According to legal scholar Professor Ira Robbins, this law ‘is based on racism’, adding: ‘It was used for white people to help catch escaping slaves.

There is a close connection between citizen’s arrest laws in the South and lynchings.’

Certainly, some of the evidence in the case of Mr Arbery suggests a lynching reminiscent of the race hate depicted harrowingly in the 1988 film Mississippi Burning.

Ahmaud Arbery, left, struggles with Travis McMichael over a shotgun on a street in a neighbourhood outside Brunswick, Georgia

Ahmaud Arbery, left, struggles with Travis McMichael over a shotgun on a street in a neighbourhood outside Brunswick, Georgia

After seeing the aspiring rapper jog past their driveway, the McMichaels grabbed a 12-gauge shotgun and a .357 magnum revolver and jumped in a pick-up truck.

Travis McMichael later told police: ‘I assumed something was up.’ His father shouted at Mr Arbery: ‘Stop, or I’ll blow your f***ing head off.’ He told police they trapped Mr Arbery ‘like a rat’.

Bryan, their neighbour, saw the pursuit and jumped in his own pick-up truck, allegedly swerving towards Mr Arbery four times as their victim desperately tried to outrun the two vehicles – at one point being forced off the road into a ditch.

Finally there was a scuffle between Mr Arbery and Travis McMichael, who had a shotgun, which ended with Mr Arbery lying dead in the road with two holes in his chest.

The prosecutor said: ‘Mr Arbery was under attack from all three of these men.

‘Mr Arbery’s handprints and fibres from his white T-shirt were found on the trucks – that’s how close they were.

All three defendants did everything based on assumptions.

They made decisions based on those assumptions that took a young man’s life.’

On Friday, after the controversial almost all-white jury was selected, Travis McMichael’s lawyer said his client had felt a ‘duty’ to protect his ‘quiet, scenic’ neighbourhood and acted in self-defence.

He said: ‘He had no choice because if this guy [Mr Arbery] gets his gun, he’s dead. He was only trying to stop him for the police.’

The three defendants face a maximum of life in prison if found guilty, although many believe they may walk free.

The case has caused headlines from the start.

Two prosecutors recused themselves because of their connections to former police officer Gregory McMichael.

Also, the local district attorney stepped down after writing a letter which caused outrage because he argued that Mr Arbery’s murder might have been ‘justifiable homicide’ under Georgia law.

He noted the McMichaels were carrying firearms legally under the state’s ‘open-carry’ law and were within their rights to ‘pursue a burglary suspect’ under the law, which states: ‘A private person may arrest an offender if the offence is committed in his presence or within his immediate knowledge.’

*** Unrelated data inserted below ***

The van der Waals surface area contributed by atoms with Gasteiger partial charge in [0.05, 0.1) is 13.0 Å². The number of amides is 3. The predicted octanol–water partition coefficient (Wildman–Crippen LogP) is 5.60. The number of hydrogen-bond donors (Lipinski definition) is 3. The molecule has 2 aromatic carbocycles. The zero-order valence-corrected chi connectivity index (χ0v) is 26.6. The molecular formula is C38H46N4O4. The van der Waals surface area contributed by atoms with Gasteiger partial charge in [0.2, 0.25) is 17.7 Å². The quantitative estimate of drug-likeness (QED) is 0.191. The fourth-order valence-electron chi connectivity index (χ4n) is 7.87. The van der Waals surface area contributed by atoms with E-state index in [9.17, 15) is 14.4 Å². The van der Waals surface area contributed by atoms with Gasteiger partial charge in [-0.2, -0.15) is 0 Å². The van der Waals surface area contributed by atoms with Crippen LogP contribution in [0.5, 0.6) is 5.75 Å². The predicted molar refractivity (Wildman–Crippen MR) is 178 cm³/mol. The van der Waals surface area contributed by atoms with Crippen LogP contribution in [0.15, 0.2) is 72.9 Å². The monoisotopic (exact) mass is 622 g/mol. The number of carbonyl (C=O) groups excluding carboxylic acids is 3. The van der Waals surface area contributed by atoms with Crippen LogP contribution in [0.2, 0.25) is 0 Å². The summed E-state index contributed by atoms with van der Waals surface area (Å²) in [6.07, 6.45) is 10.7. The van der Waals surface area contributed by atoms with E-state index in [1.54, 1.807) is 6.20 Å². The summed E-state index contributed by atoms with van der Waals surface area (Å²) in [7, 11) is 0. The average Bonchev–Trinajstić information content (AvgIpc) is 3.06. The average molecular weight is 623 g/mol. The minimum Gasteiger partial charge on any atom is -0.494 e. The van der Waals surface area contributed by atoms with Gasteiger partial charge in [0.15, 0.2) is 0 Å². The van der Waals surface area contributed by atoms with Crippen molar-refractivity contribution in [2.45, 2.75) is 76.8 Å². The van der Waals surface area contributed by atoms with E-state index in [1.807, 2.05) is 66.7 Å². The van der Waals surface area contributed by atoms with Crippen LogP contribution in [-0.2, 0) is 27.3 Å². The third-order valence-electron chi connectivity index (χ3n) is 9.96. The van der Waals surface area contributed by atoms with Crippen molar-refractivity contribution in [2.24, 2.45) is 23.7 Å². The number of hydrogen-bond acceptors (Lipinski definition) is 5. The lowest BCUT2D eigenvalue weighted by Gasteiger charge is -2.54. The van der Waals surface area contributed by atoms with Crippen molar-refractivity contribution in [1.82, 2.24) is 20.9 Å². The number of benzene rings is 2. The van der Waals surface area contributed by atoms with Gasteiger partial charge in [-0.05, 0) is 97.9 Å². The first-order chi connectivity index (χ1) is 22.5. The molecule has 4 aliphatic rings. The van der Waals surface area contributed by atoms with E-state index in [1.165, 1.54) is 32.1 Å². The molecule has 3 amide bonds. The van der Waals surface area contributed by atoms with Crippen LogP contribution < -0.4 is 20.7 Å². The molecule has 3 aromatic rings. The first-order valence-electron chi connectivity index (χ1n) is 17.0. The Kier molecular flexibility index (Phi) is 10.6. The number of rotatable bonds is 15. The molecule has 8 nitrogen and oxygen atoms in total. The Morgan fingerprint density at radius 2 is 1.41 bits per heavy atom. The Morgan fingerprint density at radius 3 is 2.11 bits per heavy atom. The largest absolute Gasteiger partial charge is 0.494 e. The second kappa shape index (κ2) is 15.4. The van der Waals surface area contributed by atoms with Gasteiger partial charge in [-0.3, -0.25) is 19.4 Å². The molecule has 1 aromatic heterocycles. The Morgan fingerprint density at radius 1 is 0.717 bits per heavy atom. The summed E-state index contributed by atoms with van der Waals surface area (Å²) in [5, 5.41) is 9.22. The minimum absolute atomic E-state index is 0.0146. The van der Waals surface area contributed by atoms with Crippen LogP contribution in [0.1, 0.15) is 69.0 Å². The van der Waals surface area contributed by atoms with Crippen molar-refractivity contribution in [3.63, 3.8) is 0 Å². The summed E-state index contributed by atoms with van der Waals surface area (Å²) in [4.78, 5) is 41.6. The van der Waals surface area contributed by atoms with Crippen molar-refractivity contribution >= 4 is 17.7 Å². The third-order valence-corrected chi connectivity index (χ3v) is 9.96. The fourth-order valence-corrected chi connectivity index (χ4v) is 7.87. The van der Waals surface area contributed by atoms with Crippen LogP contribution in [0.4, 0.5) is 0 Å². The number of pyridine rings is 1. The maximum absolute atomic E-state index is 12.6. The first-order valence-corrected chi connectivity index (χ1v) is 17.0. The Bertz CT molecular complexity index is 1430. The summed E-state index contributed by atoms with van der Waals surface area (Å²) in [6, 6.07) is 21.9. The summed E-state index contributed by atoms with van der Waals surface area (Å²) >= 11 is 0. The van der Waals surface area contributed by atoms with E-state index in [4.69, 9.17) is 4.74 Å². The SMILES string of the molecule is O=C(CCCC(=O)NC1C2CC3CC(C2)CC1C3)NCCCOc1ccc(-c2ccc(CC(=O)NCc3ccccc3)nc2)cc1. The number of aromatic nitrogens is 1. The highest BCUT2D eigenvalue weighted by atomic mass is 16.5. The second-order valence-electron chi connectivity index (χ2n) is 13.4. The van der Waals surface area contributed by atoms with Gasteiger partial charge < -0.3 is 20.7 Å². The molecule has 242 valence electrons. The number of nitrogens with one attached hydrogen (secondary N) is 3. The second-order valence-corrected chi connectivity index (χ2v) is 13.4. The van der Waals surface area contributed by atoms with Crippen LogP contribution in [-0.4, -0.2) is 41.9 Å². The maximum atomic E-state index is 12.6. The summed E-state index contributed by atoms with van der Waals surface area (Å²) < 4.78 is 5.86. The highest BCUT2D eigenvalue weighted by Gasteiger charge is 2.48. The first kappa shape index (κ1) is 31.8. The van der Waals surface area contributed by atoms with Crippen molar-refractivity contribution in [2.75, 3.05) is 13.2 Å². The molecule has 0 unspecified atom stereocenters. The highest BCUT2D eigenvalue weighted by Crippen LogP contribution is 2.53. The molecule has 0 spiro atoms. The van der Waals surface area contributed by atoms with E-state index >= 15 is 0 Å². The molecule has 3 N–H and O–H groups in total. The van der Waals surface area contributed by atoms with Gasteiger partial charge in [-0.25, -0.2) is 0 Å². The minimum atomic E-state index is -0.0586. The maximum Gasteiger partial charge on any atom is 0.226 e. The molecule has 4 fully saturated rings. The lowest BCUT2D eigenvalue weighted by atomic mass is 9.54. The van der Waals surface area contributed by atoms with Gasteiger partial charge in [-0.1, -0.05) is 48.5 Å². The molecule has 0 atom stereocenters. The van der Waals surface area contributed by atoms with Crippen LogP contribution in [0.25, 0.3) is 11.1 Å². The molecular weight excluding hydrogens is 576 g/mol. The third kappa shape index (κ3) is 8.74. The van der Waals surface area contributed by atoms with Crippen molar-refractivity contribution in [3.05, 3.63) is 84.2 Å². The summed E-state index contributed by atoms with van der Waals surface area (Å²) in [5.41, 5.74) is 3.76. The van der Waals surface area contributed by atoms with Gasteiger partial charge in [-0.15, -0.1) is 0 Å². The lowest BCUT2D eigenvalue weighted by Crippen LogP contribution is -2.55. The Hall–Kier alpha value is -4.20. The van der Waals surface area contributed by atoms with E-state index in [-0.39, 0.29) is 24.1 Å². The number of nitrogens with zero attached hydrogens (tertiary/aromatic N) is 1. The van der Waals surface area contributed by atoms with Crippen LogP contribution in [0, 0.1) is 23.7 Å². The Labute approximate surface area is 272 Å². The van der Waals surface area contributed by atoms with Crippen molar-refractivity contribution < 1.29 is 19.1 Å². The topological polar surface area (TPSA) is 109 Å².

But another lawyer disagreed, saying: ‘The law does not allow a group of people to form an armed posse and chase down an unarmed person who they believe might have possibly been the perpetrator of a crime.’

Earlier on the day of his killing, Mr Arbery was filmed on CCTV inside the perimeter of a house under construction owned by a neighbour of the McMichaels who had been burgled.

In a video posted on Twitter on May 5 2020, Ahmaud Arbery stumbled and falls to the ground after being shot as Travis McMichael stands by holding a shotgun

In a video posted on Twitter on May 5 2020, Ahmaud Arbery stumbled and falls to the ground after being shot as Travis McMichael stands by holding a shotgun

One theory is that Mr Arbery, who took nothing, went on to the building site to get a drink of water.

He had jogged from his home in a traditionally black community called Fancy Bluff – a 25-minute run – on a sweltering day when temperatures were in the nineties.

At the time, Satilla Shores was on edge, with cars having been vandalised and several cases of trespassing and petty thefts.

One supporter of the accused pointed out that Mr Arbery had a criminal record which included shoplifting and taking a handgun to a high school basketball game.

‘He wasn’t a saint,’ the man said. ‘And he carried on running when they asked him to stop. Why?’

The answer, according to friends, was simple. He was terrified.

Akeem Baker, 26, a friend of Mr Arbery, who had a series of menial jobs including working at McDonald’s, said: ‘They treated him as if they were hunting game.’

Since the killing, several of Georgia’s slavery-era laws have been repealed or modified, while a law against hate crimes has been introduced.

But many feel it is too little, too late.

A protester outside the court last week said: ‘If you are black in America, you are not safe from police, you are not safe if a white posse wants to chase you down and kill you.’

Tragically, this is damning proof that racism still pervades America.

Many on the Left in Britain says it remains rife in the UK, but the evidence being presented to this deeply troubling murder trial at Glynn County Courthouse, Georgia, suggests that America has a lot more healing to do.



Source link

Related Articles

Back to top button